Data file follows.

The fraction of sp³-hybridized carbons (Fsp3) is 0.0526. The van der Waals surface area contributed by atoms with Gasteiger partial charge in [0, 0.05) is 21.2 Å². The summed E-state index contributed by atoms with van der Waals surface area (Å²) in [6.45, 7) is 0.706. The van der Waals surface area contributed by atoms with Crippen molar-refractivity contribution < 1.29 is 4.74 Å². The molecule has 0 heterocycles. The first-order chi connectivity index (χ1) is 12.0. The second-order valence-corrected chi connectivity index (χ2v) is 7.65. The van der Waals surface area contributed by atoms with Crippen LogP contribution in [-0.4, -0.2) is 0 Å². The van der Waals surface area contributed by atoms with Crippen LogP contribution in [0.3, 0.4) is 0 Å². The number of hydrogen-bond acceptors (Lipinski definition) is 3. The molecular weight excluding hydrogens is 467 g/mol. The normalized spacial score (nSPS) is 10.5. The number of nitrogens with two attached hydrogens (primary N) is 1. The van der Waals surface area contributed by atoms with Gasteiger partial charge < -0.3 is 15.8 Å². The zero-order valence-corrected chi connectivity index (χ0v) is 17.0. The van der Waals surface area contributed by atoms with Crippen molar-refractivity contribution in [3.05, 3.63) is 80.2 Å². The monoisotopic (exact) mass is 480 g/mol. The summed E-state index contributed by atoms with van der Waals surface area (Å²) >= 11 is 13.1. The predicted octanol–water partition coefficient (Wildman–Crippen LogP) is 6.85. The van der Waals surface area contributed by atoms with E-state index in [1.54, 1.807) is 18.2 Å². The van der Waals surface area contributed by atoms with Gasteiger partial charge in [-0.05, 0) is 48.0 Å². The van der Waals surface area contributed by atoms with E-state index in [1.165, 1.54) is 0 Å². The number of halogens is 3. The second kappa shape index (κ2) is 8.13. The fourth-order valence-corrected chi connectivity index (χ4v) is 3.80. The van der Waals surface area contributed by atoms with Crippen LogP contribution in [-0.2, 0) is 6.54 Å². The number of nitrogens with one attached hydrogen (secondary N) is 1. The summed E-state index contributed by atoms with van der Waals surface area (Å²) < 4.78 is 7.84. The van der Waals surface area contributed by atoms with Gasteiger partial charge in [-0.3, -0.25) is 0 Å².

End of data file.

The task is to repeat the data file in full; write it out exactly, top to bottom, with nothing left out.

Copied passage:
The fraction of sp³-hybridized carbons (Fsp3) is 0.0526. The van der Waals surface area contributed by atoms with Gasteiger partial charge in [0, 0.05) is 21.2 Å². The summed E-state index contributed by atoms with van der Waals surface area (Å²) in [6.45, 7) is 0.706. The van der Waals surface area contributed by atoms with Crippen molar-refractivity contribution < 1.29 is 4.74 Å². The molecule has 0 heterocycles. The first-order chi connectivity index (χ1) is 12.0. The second-order valence-corrected chi connectivity index (χ2v) is 7.65. The van der Waals surface area contributed by atoms with Crippen LogP contribution in [-0.4, -0.2) is 0 Å². The van der Waals surface area contributed by atoms with Crippen LogP contribution in [0.3, 0.4) is 0 Å². The number of hydrogen-bond acceptors (Lipinski definition) is 3. The molecular weight excluding hydrogens is 467 g/mol. The normalized spacial score (nSPS) is 10.5. The number of nitrogens with two attached hydrogens (primary N) is 1. The van der Waals surface area contributed by atoms with Gasteiger partial charge < -0.3 is 15.8 Å². The zero-order valence-corrected chi connectivity index (χ0v) is 17.0. The van der Waals surface area contributed by atoms with Crippen molar-refractivity contribution in [3.05, 3.63) is 80.2 Å². The monoisotopic (exact) mass is 480 g/mol. The summed E-state index contributed by atoms with van der Waals surface area (Å²) >= 11 is 13.1. The predicted octanol–water partition coefficient (Wildman–Crippen LogP) is 6.85. The van der Waals surface area contributed by atoms with E-state index in [1.54, 1.807) is 18.2 Å². The van der Waals surface area contributed by atoms with Gasteiger partial charge in [-0.05, 0) is 48.0 Å². The van der Waals surface area contributed by atoms with E-state index in [1.165, 1.54) is 0 Å². The number of halogens is 3. The second kappa shape index (κ2) is 8.13. The fourth-order valence-corrected chi connectivity index (χ4v) is 3.80. The van der Waals surface area contributed by atoms with Crippen LogP contribution in [-0.2, 0) is 6.54 Å². The number of nitrogens with one attached hydrogen (secondary N) is 1. The summed E-state index contributed by atoms with van der Waals surface area (Å²) < 4.78 is 7.84. The van der Waals surface area contributed by atoms with Gasteiger partial charge in [-0.3, -0.25) is 0 Å².